# Find the largest possible number not larger than some integer N and is the product of K consecutive primes

Source: Hanoi student competition of unknown year (Kì thi học sinh giỏi thành phố)

N is a positive integer in range [1, 2^64 - 1]

K is a positive integer in range [3, 10]

Example: N = 106, K = 3 => res = 105 (3 * 5 * 7)

• Is there an online judge for this problem? Commented Jun 28, 2022 at 14:54
• For $K\ge4$, it is not unthinkable to precompute and store all products of $K$ successive primes until $2^{64}$. For $K=3$, the table would be large (like $179000$ entries).
– user16034
Commented Mar 25, 2023 at 20:54

It can be checked easily whether the product of the first $$K$$ primes is larger than $$N$$. If yes, there is no such number that is not larger than $$N$$ and is the product of $$K$$ consecutive primes.

Otherwise, list consecutive primes nears $$N^{1/K}$$ as $$p_1, p_2,\cdots,p_K,p_{K+1}, \cdots, p_{2K-1}$$ in increasing order, where $$p_K$$ is the largest prime not larger than $$N^{1/K}$$. The wanted largest possible number must be the last product that is not larger than $$N$$ among the following $$K$$ products: $$p_1p_2\cdots p_K,\ p_2p_3\cdots p_{K+1},\cdots, p_Kp_{K+1}\cdots p_{2K-1}.$$

In order to list the primes described above easily, we can find all prime numbers not larger than $$N^{1/K}+ 340$$. I select $$340$$ since there are more than $$10$$ primes between $$N^{1/K}$$ and $$N^{1/K}+340$$ when $$N\lt 2^{64}$$ and $$K\ge3$$. You can use a larger gap such as $$2022$$ or $$152694$$ instead; it does not slow down the computation noticeably. Using standard technique, we can find all primes not larger than $$(2^{64})^{1/3} + 340$$ in less than $$0.1$$ second.

A straightforward implementation of the approach above in Python could solve the problem within $$0.1$$ second.

Assume $$K\ll N$$, an estimate of the time-complexity of the approach above is $$O(N^{1/K}\log\log(N^{1/K}))$$. Check this Wikipedia article on the time-complexity of the sieve of Eratosthenes that lists all prime numbers up to a given limit.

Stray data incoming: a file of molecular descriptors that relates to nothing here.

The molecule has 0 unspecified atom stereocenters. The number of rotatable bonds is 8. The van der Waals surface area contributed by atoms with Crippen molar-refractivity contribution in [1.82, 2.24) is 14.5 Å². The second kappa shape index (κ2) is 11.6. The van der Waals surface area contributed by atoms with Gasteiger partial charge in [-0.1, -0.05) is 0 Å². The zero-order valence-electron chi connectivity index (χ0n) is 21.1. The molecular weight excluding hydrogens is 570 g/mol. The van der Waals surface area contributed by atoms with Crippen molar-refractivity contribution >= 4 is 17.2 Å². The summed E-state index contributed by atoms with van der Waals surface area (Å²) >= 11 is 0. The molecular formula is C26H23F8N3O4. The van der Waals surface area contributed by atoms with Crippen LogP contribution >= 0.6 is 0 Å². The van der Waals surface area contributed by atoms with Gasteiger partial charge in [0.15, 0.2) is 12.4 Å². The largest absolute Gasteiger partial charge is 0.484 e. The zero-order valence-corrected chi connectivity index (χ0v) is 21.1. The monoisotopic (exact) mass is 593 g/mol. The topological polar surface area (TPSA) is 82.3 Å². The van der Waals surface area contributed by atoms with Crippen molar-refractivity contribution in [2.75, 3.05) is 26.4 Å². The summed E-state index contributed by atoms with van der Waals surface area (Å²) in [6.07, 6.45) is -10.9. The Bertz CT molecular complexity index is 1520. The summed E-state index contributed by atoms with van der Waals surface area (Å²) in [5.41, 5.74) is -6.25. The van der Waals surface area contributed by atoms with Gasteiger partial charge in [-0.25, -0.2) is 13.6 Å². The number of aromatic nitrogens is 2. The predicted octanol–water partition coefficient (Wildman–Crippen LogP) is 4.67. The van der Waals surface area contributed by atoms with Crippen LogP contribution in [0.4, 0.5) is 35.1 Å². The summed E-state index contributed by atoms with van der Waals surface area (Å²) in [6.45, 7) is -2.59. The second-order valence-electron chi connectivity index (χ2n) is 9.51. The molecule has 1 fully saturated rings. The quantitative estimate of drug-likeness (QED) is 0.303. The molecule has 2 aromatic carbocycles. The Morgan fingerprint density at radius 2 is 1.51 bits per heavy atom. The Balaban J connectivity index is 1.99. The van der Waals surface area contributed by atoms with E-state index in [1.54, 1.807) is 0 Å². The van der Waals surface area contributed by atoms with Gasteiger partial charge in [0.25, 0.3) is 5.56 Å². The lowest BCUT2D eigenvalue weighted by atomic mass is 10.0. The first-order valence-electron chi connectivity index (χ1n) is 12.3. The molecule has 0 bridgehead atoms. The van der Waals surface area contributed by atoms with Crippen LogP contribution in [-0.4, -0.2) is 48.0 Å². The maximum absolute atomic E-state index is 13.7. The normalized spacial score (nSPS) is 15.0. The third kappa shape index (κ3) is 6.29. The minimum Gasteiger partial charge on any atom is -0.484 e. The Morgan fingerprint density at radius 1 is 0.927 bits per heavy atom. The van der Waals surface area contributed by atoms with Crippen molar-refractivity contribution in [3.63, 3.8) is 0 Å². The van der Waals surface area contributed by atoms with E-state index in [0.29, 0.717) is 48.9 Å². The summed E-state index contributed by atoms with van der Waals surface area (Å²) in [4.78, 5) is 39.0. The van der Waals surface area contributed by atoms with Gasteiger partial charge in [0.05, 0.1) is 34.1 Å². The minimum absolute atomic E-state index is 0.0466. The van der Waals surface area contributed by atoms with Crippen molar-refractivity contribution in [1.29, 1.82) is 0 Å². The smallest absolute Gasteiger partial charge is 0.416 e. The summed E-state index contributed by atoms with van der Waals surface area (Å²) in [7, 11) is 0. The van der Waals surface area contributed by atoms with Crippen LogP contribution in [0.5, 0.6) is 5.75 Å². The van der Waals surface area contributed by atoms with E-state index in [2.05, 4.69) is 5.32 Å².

• You'd make some educated guess which interval around N^(1/k) contains k primes. Average distance between primes = log N / k, average length of interval containing k primes = log N, an interval of length 10 log N is very likely to contain the product we are looking for, if not we double the length of the interval and try again. So we use a much smaller sieve, and the work is more proportional to the number of primes whose multiples we remove from the sieve. Let N' = N ^(1/k) then we remove multiples up to N'^(1/2), about N'^(1/2) / log N' of them. Commented Jun 28, 2022 at 16:38
• @gnasher729 Thanks for the feedback. I chose the approach in my answer so it is easier to code. A segmented sieve is harder to write. Also, we can check whether a number is prime directly, which leads to another easy approach. Commented Jun 28, 2022 at 16:39
• When $K$ is very small, the method described in gnasher729's comment above runs with $O(\max(N^{1/(2K)}\log\log(N^{1/(2K)}), K\log(N^{3/(2K)})))$ time-complexity. That method should be recommended if the given $N$ is larger. Commented Jun 28, 2022 at 17:22

Prefill a prime sieve with $$2^{64/3}$$ entries. This takes $$330281$$ bytes of storage.

Then for a given $$K$$, you can start a search from the largest prime below $$\sqrt[3]N$$, increasingly until you exceed $$N$$. The products can be computed directly or incrementally (next product from the previous).

• You mean the K-th root of N, not the third root. Commented Dec 26, 2023 at 16:10

(Should be read after John L’s answer so I upvoted it to make it come first).

You don’t need to restrict n to be less than $$2^{64}$$. The primes are around $$n^{1/k}$$. If this is small enough that you can find primes of that size easily enough, then you can find k+1 consecutive primes so that the product of the first k is not obviously greater than n and the product of the last k is not obviously less.

Calculating both products using floating-point arithmetic has a rounding error, but we can find bounds for that error, and we can often prove that the product of the first k is less than n, and the product of the last k is greater than n.

In other cases, we can prove that one product is less than or greater than n, but not the other one. For example, one product calculated with floating-point arithmetic might compare equal to n. In that case we can use multi-precision arithmetic to divide n by all the primes consecutively and decide.

If the primes are too large, then both products might be too large to decide; this will require some search for the solution.

As an example finding the 10,000 consecutive primes with the largest product less than $$10^{100000}$$ should find 10000 primes around $$10^{10}$$ easily.